Former big city mayors, an author, a recording artist — and some other colorful characters — will be among the 27 candidates for governor during California’s June primary election.
That’s according to a certified list published by the Secretary of State’s Office last week.
USC Public Policy Professor Sherry Bebitch Jeffe said California has a history of eccentric candidates.
“It doesn’t surprise me that we’ve got a transhumanist lecturer as well as a puppeteer musician. Anybody can run,” Jeffe said, referring to Libertarian candidate Zoltan Istvan and Green Party candidate Christopher Carlson, respectively.
Transhumanism is a way of thinking about the future that is “based on the premise that the human species in its current form does not represent the end of our development but rather a comparatively early phase,” according to WhatIsTranshumanism.org.
Democratic Lt. Gov. Gavin Newsom is the frontrunner in the race to succeed Gov. Jerry Brown, who is termed out after 16 years as governor.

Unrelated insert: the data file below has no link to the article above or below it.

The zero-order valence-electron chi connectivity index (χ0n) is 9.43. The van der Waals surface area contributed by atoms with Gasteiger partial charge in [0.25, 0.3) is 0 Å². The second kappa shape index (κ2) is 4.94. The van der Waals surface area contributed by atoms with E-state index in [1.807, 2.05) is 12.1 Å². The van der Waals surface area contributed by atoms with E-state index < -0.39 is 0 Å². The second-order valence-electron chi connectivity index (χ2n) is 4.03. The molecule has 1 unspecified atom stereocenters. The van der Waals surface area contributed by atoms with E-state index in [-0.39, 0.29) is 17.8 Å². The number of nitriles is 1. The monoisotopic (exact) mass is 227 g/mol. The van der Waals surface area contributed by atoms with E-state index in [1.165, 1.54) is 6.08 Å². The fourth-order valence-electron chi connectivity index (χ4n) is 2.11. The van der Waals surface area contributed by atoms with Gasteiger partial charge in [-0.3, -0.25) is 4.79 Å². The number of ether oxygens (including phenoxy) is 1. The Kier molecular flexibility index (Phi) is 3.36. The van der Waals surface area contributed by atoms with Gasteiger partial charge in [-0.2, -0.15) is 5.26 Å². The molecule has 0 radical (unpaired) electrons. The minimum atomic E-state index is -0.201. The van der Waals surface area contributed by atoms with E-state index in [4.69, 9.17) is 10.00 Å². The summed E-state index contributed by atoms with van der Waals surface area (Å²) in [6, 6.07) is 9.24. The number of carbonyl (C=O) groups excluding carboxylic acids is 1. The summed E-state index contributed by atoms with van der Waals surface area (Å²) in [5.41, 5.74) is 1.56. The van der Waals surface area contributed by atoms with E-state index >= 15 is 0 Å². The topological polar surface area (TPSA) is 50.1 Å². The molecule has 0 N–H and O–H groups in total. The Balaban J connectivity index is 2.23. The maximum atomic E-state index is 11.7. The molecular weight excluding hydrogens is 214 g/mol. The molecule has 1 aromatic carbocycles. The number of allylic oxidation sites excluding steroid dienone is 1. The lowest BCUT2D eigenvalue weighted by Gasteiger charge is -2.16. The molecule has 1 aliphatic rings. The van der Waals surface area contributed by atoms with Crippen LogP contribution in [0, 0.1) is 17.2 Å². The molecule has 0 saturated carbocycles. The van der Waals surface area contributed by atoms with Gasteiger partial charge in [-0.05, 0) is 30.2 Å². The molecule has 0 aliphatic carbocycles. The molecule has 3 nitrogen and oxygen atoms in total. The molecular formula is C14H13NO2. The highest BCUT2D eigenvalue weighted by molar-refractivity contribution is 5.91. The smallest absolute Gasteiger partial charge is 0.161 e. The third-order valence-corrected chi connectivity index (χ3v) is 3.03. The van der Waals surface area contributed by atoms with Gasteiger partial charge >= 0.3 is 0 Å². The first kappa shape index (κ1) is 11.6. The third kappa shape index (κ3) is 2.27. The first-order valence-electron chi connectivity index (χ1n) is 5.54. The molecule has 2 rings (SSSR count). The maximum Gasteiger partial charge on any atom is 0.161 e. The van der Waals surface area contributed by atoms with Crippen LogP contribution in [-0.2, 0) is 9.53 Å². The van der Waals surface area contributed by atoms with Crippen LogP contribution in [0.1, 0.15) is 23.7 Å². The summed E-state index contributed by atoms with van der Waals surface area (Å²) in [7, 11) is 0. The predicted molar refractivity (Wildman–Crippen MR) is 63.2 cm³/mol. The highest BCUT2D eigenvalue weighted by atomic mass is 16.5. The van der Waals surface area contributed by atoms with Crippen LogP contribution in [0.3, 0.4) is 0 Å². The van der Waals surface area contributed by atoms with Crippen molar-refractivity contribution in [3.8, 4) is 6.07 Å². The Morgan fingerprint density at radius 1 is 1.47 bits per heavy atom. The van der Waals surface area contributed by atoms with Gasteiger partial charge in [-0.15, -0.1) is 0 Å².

A recent poll placed Republican businessman John Cox a distant second followed by former Los Angeles mayor Antonio Villaraigosa, a Democrat.
Villaraigosa, who spent eight years as Los Angeles’ mayor, will instead be described on the June ballot as a "Public Policy Advisor."
That’s because state law requires candidates use their current occupations, not past elected offices.
Jeffe said this could give candidates such as Republican John Cox – who will be described as "Businessman/Taxpayer Advocate" – a slight advantage.
“It’s a far more potent designation than public policy advisor,” the professor said.
Some candidates, she added, such as frontrunner and Democratic Lt. Gov. Gavin Newsom, add a second descriptor – in his case, "Businessman" — to go with their government title.
“It sends the message that the voter need not be so negative about Newsom as part of the problem in terms of government because he’s also an outsider,” Jeffe said.
A spokesman for Villaraigosa said in a statement that the campaign is confident voters will see the former mayor as “a leader whose top priority is to ensure economic equality and opportunity,” and not worry about his title.